Cap Wealth Management’s Tim Pagliara Talks the Supreme Court Case of Collins v. Mnunchin

 

Live from Music Row Tuesday morning on The Tennessee Star Report with Michael Patrick Leahy – broadcast on Nashville’s Talk Radio 98.3 and 1510 WLAC weekdays from 5:00 a.m. to 8:00 a.m. –  host Leahy welcomed Tim Pagliara in studio to discuss the upcoming May Supreme Court decision regarding Collins v. Mnunchin.

Leahy: In studio, our good friend Tim Pagliara author of Another Big Lie: How the Government Stole Billions From the American Dream of Homeownership and Got Caught. So, Tim, the Supreme Court is going to hand down its decision sometime in what, May, you think?

Pagliara: Typically, what happens you can count it down 84 days after oral argument, which would put the decision sometime in May. So they’re in the deliberation phase right now. They’re reconciling the different opinions that the judges have towards this. The more difficult the decision, the longer it takes. But sometime around the first of May.

Leahy: So 84 days, have you studied this? And you know that over the course of the past decade, it’s about 84 days from oral argument.

Pagliara: That is it’s the number that’s the number. You leave nothing to chance Tim. That’s very interesting. Let’s speculate now, do you think the oral argument was in December?

Pagliara: December 9.

Leahy: So are they in that big room right now just deliberating or are they writing their own separate opinions on it? What’s the likelihood? We are at March 23 today?

Pagliara: My understanding is they go through a series of caucuses and depending upon how hot the issue is and how divided the court is, they will try and come together and reconcile. That’s how you get 5-4 opinions, 7-2. I think one of the most recent opinions was 8-1.

Leahy: And John Roberts being the only dissenter. Don’t even get me started on John Roberts. So based upon my read of how the more liberal members of the court weighed in on this, I would not be surprised at a 9-0 opinion, which would be incredible.

Leahy: In favor of the prentice.

Pagliara: Or 7-2 or something along those lines and on the two counts. I think the constitutional claim is a slam dunk, but I don’t think the plaintiffs are going to get backward relief. I think they’ll get forward relief.

Leahy: The backward relief, is that just a matter of just the scale of the amount of money involved, or is it the legal principle?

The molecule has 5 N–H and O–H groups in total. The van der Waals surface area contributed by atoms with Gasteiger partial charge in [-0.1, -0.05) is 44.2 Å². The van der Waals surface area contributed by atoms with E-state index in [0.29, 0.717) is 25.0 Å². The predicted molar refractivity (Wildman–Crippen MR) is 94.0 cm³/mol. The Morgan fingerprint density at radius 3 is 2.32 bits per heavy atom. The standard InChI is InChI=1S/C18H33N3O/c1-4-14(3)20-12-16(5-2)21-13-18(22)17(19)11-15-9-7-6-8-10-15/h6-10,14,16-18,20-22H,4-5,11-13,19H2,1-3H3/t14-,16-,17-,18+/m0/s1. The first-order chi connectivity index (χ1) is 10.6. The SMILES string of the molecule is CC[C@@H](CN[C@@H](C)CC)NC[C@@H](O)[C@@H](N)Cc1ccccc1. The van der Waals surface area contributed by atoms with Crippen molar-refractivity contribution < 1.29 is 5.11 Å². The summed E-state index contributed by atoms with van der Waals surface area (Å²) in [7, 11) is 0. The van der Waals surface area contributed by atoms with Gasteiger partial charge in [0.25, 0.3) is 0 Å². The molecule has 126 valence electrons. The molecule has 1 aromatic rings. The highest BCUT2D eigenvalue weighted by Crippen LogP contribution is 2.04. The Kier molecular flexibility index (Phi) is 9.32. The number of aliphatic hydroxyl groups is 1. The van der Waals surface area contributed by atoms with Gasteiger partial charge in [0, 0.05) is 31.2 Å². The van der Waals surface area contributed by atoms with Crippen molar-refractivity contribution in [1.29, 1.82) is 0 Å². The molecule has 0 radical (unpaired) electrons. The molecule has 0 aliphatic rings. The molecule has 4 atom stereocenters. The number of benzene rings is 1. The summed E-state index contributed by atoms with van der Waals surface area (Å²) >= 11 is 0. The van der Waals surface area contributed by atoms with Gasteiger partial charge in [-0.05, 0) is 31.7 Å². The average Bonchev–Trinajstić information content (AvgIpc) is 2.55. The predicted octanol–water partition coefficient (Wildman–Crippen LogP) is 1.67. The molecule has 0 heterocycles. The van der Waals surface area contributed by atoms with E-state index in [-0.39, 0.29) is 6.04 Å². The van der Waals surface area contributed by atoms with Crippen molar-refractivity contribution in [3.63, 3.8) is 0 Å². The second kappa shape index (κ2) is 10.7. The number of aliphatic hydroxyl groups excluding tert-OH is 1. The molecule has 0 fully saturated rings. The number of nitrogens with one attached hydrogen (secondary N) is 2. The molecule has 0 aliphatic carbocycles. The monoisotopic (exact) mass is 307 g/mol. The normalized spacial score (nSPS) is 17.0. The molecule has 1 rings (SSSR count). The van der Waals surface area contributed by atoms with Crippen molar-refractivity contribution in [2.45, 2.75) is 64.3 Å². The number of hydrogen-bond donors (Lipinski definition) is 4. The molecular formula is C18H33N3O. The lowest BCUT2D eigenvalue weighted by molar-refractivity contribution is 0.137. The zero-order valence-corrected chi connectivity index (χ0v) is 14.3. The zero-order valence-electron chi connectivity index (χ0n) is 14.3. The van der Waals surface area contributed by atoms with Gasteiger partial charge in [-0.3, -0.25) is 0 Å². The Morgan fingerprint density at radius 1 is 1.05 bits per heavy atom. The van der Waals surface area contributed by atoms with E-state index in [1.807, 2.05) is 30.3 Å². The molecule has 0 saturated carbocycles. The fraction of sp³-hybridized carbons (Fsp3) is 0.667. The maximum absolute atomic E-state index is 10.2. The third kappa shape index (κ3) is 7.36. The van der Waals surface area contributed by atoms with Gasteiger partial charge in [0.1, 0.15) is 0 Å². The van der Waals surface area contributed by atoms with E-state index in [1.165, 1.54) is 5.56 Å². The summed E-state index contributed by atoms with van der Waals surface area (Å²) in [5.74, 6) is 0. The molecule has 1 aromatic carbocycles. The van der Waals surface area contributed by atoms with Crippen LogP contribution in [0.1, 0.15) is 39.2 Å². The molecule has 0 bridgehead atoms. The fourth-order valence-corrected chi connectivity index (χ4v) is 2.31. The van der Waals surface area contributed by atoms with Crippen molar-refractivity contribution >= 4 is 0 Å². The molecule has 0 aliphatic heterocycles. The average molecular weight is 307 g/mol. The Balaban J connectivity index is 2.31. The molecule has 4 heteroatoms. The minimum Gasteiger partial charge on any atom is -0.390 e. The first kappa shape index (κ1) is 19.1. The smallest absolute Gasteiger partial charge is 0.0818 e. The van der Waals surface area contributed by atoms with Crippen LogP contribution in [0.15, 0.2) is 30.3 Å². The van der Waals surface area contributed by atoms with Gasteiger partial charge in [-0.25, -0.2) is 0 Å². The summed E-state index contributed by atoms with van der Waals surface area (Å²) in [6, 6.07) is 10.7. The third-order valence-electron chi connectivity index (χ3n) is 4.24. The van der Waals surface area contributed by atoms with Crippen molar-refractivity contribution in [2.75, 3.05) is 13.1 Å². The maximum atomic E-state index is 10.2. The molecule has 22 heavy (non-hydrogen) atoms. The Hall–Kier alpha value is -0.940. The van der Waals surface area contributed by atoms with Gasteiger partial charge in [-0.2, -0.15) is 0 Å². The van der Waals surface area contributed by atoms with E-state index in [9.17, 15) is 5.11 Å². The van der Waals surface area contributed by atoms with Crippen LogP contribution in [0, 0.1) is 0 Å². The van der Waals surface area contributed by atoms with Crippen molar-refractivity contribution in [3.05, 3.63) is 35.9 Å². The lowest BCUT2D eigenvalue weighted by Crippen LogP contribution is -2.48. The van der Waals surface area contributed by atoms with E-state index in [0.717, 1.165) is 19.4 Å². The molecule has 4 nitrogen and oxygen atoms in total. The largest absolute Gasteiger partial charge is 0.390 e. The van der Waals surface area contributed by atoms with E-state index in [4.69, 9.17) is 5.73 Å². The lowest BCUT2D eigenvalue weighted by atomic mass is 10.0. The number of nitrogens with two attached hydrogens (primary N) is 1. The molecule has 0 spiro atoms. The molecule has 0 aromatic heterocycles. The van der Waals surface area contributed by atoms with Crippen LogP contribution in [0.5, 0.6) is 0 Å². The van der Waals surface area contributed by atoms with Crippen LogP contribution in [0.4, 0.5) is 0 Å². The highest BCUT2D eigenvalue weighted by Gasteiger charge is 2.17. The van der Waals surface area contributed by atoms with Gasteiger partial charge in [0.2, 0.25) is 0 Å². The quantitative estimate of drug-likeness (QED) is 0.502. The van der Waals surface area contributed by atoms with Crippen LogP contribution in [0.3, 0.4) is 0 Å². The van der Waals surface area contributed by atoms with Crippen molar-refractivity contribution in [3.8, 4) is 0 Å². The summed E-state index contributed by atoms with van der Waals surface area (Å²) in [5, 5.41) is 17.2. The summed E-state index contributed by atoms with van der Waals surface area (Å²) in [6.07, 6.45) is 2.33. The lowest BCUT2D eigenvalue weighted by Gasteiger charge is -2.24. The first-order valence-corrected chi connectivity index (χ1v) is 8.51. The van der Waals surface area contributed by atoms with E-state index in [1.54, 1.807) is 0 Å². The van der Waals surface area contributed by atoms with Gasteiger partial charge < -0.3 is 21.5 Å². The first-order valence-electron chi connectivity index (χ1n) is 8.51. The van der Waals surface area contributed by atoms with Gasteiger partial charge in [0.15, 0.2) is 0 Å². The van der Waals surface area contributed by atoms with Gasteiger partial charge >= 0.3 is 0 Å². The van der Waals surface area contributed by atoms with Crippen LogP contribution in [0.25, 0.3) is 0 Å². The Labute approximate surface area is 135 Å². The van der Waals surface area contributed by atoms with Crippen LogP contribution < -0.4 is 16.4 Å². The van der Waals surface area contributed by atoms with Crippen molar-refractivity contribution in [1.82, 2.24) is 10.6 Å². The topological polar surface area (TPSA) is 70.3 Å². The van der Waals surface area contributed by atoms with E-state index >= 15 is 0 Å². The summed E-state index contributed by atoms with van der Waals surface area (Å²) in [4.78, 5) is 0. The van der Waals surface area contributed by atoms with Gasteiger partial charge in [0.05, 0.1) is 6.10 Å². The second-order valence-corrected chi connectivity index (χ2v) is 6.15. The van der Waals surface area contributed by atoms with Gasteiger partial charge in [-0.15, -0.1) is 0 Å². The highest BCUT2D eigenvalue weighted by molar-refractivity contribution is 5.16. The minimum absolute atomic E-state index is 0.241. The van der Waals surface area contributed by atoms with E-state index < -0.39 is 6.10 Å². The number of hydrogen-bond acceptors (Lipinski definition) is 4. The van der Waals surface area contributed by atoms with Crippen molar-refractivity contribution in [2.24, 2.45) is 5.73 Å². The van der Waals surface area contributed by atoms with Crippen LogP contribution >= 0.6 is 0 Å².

Pagliara: It’s both. But also it has rippling implications for a lot of other federal agencies where you have appointed and you’ve got acting directors, you’ve got different issues related, and typically the court will take an easier route out. And I don’t think they’ll address that difficult issue because it opens up a Pandora’s box. Now, for the same reason, I think they will come down with a very, very strong opinion on the APA claim and theft.

Leahy: The Administrative Procedures Act claims to be unconstitutional the way it’s being implemented.

Pagliara: Usurps their authority.

Leahy: Usurps their authority. That’s a common phrase for the federal government, and they

Pagliara: I think there’ll be some teeth, because, as we were talking about in the previous segment, there’s not just one. This is not just one case. This is the one that hit the Supreme Court. There are other cases. For example, Judge Lamberth in the D.C. Circuit. He’s got a case that’s going to go to trial. And this is the one that will put a dagger through the Justice Department’s heart.

They filed a false AFFE affidavit in a lawsuit and they lied to a federal judge. They said that these companies were in a death spiral, and they had just been briefed by the chief financial officer and the outside auditor. It’s on the record. It’s indisputable that they were entering a golden age of profitability.

Leahy: See, here’s the thing, though, there was an FBI agent lawyer who filed the false affidavit with the FISA court got a slap on the wrist.

Pagliara: Well, here’s how this is different. Tell me you remember that commercial, ‘It’s not nice to fool with Mother Nature,’ you know? Well, it’s not nice to fool with a federal judge. They lied to a federal judge. Different than a FISA court judge, to some degree. And this federal judge now controls these proceedings.

And when the case was remanded back to him, he was embarrassed because his ruling where he dismissed the case in 2014, he was a domino. People respected him for his opinion, and a lot of them just fell back on their good friend Royce Lamberth’s judicial prowess. So when they came back to him and he knew they had lied to him he had to set the stage for what the government was going to have to be tried for. The government has to answer in front of a jury whether they complied with the covenant of good faith and fair dealing that’s embedded in every contract.

Leahy: Very interesting.

Pagliara: They cannot win. And so the judge set the government up to fail. And he’s just sitting back, watching now. He’s intently curious as to who’s going to certify a trial record with a perjurious affidavit that they’re taking discovery. So they want to end this because it is not going to end well for them.